Aren't watches all made the same? Electric, mechanical what is it all about?
I have typically collected traditional mechanical watches (the ones you wind up) with the exception of some Bulova Accutron watches I recently purchased. I blogged about the Bulova Accutron's in "Another Diversion". Now among my collection is yet another "type" of watch, the Hamilton Electric.
|catalog picture courtesy of vintagewatchforums.com|
Mechanical watches, their source of power coming from a spring that you wind up manually by turning on a crown (or an "automatic" where a pendulum swings with the movement of your arm to wind the spring) versus watches that use a battery as their source of power like the Bulova Accutrons I blogged about last or my latest, an electric - a 1964 Hamilton Gemini II. (An aside, quartz watches also use a battery for their source of power but I won't be referencing them).
The advent of the electric watch was part innovation, part marketing and part desire to use the emerging battery technology to power a watch and eliminate the need to have to wind it. Seems hot on the heels of Hamilton introducing the electric watch (among other makers), Bulova soon introduced the Accutron tuning fork to the world of watch movements.
|1964 Hamilton Gemini II|
The Hamilton Gemini I just received is rather unique with its offset crown. Add the unique case shape and the electric movement, and this is a cool watch.
|The offset crown with the Hamilton logo|
The electric watches now in my collection use electrical contacts like the Hamilton or a transistor like the Bulova Accutron. What is common with a mechanical watch and a Hamilton Electric is that they both use a balance wheel to regulate the movement and the Bulova Accutron uses a tuning fork (well, sort of). You could perhaps say that the Hamilton Electric is a hybrid of the traditional mechanical movement. I've taken a few shots of the three movement variants below so you can start to see the differences (and similarities).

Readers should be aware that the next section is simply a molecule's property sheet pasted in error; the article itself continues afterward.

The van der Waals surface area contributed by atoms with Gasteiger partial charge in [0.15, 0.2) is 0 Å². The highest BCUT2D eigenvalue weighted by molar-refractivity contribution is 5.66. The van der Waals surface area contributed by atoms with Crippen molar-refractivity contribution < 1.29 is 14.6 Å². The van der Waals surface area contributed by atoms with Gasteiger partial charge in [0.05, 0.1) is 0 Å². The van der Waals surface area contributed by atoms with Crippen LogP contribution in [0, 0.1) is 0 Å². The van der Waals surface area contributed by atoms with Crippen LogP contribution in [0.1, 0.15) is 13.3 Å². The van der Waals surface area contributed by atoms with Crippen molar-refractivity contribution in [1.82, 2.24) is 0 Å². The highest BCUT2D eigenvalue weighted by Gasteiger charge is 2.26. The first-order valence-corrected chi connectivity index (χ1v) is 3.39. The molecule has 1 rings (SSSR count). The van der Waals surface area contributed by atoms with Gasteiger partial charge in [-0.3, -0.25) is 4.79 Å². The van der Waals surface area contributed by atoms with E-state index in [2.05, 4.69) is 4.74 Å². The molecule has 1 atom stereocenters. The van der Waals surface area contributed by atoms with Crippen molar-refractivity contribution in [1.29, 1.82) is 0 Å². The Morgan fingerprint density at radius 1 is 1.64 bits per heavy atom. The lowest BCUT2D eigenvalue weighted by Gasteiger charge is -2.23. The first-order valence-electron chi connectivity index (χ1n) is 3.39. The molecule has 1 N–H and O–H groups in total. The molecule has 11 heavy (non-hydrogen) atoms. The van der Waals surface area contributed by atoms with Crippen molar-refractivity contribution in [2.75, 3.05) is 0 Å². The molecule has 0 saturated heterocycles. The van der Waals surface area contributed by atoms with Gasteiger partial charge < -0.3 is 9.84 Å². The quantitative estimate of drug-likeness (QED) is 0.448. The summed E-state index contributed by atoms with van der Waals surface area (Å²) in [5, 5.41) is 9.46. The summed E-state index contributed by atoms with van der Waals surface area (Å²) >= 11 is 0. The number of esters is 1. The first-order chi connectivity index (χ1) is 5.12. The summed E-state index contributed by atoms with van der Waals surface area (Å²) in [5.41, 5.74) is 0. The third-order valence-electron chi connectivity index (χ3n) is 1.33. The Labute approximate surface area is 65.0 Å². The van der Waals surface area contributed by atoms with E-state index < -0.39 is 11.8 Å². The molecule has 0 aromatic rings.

|Hamilton Electric 505 Movement for the Gemini II|
I'm hopeful the battery corrosion seen in the 505 above does not pose a major problem on refurbishing this watch movement. The previous owner not only had the incorrect battery type it it, but obviously had left it in the watch for a while. I guess understandably as you need to remove the movement from the watch case through the crystal opening; for the novice, not as easy as it sounds.
|Bulova Accutron 2181 Movement|
|Bulova Mechanical Movement (I know, it needs a cleaning)|
So, a start of a well-rounded assortment of movement types. The quartz movement is yet another beast and admittedly I own a few but they are not centre to my watch collection.